Undrafted rookie Mike Moser had a strong senior season with the Oregon Ducks, but most NBA observers didn't give him a chance to make much of an impact on a competitive Celtics summer league roster at the start of last week. That changed quickly on Day 1 in Orlando as Moser displayed a skill set that translated well to the NBA.

    He provided the Celtics with a reliable partner for Phil Pressey in the pick-and-roll, providing spacing within the Celtics offense thanks to his accurate shooting from three-point range (42 percent on the week). By game three, head coach Jay Larranaga head plugged Moser into the Celtics starting lineup in place of a struggling Colton Iverson and the 6-foot-8 forward's production just continued to get better with the added playing time.  

    "I feel like the NBA game opens up a little bit more than the college game with the spacing and driving lanes," Moser told reporters on Friday. "It makes the game a lot easier.”

    Moser's strong offensive effort and adequate defense led to Boston giving him a training camp invite by the end of the week after averaging 13.6 points and shooting 45 percent from the field.

    With Jared Sullinger, Brandon Bass and Kelly Olynyk already signed at the power forward spot, it may be tough for Moser to make the Celtics' roster, if he accepts the invite. His Orlando performance could give him additional opportunities around the league with teams looking for stretch 4s.  

     

Colton Iverson

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    John Raoux/Associated Press

    There was no bigger disappointment on the Celtics' summer league team than 25-year-old center Colton Iverson. The big man earned strong reviews for his summer league play in Orlando last year, and the team had high hopes that Iverson would be able to build on that after playing overseas during the past year. Unfortunately, the 7-footer was not up to the task on both ends of the floor.

    Offensively, Iverson shot 65 percent from the field, but only took 20 shots, looking timid on the floor throughout the week. His lack of shooting range outside the paint clogged up the spacing of the floor for Boston, which caused the Celtics to shift him out of the starting lineup by Game 3 of the week. 

    Iverson's main skills were supposed to come on the defensive end of the floor, but Iverson was bullied down low by fringe-level NBA bigs all week. He grabbed just 2.4 rebounds per game and only blocked two shots all week long.

    As the Celtics continue to search around the league for a rim-protecting big, Iverson did little to show he could help out in that department anytime soon. His prospects of making the team's roster in October were damaged in a big way.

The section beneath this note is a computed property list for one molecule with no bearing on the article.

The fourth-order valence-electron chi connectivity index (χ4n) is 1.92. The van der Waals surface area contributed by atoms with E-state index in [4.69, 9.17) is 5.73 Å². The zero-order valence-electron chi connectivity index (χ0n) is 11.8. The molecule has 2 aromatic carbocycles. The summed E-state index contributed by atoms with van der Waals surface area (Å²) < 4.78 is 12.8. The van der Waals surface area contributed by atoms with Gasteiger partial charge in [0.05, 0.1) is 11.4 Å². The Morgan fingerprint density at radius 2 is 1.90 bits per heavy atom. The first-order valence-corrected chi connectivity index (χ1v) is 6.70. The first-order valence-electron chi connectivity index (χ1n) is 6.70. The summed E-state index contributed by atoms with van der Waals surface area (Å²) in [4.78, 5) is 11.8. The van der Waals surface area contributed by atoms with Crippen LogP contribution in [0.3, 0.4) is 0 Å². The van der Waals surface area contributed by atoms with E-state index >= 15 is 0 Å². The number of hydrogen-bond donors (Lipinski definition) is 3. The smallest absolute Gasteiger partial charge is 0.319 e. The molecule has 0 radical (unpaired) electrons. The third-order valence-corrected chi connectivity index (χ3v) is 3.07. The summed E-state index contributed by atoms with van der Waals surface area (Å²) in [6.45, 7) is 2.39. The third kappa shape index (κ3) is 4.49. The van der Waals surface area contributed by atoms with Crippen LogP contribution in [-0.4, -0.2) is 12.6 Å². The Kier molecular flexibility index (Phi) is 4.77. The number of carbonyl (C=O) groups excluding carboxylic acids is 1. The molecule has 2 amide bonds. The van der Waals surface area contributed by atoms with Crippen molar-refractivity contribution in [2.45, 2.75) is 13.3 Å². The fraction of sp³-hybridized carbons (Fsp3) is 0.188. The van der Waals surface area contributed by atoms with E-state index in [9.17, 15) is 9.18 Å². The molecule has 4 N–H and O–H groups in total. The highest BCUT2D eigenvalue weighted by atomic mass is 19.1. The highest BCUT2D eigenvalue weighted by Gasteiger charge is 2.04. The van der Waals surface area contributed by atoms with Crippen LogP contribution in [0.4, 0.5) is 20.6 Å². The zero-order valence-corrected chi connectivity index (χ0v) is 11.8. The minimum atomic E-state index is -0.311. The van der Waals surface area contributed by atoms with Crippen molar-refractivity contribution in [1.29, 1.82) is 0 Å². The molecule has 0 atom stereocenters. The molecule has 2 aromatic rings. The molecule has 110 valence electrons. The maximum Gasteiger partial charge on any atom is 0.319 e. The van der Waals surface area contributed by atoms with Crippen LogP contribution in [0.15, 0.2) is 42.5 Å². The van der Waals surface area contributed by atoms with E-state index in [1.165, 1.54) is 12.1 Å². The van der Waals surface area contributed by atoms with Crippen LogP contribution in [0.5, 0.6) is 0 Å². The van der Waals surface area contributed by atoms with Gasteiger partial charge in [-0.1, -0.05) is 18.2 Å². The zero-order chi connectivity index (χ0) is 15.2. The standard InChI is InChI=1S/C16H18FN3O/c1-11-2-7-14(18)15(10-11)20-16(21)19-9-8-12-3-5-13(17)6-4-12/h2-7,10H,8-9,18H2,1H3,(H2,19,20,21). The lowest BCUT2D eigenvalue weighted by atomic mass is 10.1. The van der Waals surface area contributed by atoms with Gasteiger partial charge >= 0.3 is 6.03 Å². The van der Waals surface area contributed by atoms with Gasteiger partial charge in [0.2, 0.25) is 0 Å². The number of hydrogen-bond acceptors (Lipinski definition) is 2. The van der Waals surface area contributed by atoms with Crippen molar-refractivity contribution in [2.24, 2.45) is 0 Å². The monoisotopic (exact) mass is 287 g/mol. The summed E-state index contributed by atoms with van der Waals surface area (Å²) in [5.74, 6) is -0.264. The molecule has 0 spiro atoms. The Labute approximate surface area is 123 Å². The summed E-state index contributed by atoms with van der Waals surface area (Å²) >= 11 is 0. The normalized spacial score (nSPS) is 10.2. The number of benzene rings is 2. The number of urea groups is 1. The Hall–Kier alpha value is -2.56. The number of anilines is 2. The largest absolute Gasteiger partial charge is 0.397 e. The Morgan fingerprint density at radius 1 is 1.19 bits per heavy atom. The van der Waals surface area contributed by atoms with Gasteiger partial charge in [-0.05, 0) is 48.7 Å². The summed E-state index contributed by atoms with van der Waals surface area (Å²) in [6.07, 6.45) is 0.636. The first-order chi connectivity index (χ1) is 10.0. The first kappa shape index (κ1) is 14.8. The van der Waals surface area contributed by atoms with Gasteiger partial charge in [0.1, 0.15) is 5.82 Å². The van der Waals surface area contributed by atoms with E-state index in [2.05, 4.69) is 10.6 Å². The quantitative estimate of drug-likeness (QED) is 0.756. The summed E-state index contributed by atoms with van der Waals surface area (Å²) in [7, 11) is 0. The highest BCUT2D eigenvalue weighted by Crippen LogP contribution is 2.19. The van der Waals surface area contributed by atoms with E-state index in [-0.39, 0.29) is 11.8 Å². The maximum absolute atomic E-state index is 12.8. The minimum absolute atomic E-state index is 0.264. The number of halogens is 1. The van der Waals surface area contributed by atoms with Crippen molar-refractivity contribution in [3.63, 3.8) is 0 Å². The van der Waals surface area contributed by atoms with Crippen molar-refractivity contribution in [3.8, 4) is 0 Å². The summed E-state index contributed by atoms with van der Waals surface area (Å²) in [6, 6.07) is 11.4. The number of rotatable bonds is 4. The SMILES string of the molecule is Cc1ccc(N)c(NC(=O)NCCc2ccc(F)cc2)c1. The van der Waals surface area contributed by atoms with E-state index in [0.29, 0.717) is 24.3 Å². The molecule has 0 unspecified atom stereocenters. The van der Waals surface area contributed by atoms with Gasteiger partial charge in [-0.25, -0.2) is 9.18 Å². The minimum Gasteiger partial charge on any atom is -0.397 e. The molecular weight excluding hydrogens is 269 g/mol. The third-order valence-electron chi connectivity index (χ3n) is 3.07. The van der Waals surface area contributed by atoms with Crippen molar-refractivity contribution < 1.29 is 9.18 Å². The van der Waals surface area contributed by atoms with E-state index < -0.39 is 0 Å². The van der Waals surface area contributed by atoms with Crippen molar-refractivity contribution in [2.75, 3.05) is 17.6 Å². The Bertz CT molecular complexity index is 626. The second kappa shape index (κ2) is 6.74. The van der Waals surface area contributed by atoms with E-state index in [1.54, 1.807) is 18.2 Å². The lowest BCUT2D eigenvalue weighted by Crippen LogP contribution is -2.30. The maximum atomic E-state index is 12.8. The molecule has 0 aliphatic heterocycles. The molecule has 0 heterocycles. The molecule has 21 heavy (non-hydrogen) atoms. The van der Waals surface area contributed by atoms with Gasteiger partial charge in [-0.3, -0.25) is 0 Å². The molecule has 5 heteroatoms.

Marcus Smart

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    John Raoux/Associated Press

    Along with fellow rookies Aaron Gordon and Nerlens Noel, plenty of attention was placed on Boston's newest guard Marcus Smart in Orlando. The former Oklahoma State star did not shoot the ball well all week (29.4 percent from the field) as he bounced between point guard and 2-guard, but left a lasting impression with the Celtics coaching staff.

    “Marcus reinforced a lot of things we were hoping for when we drafted him,” Celtics summer league head coach Jay Larranaga said when asked about Smart’s play. “He’s a tremendous competitor and teammate. He’s really skilled in all areas. He can dribble, pass, shoot, defend, rebound. ... We’re really happy with his performance.”

    Smart's production spoke for itself across the board. He showed an ability to get to the rim, attempting a team-high 30 free throws for the week, and showed off the versatility to defend a number of different positions on the defensive end of the floor.

    Perhaps most importantly, Smart showed the ability to hit the three-ball (nine on the week). If Smart continues to improve his consistency from that range, he will make Boston's backcourt that much better when the regular season rolls around.  

     

Chris Babb

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    John Raoux/Associated Press

    Chris Babb was a late-season call-up to the Boston Celtics last season after spending much of the season playing for the Maine Red Claws in the D-League. Outside of Colton Iverson, Babb may be the longest shot to make the Celtics' roster this fall, and he did not help his chances with his performance in Orlando last week. 

    The small forward worked hard on both ends of the floor but doesn't have many noteworthy components to his offensive game besides a semi-reliable three-point shot that was regularly off the mark during his summer league play (3-of-16). He was stuck behind Mike Moser and Chris Johnson in the playing time depth chart for much of the week as well, which limited his chances to impress. 

    Defensively, Babb is a savvy player, but in Orlando, he didn't show enough on that end of the floor to outweigh his offensive limitations. Babb will be competing for a roster spot in training camp with Boston, but unless the team moves a wing player like Gerald Wallace or Jeff Green in a trade this offseason, Babb didn't do enough in Orlando to show he deserves a roster spot.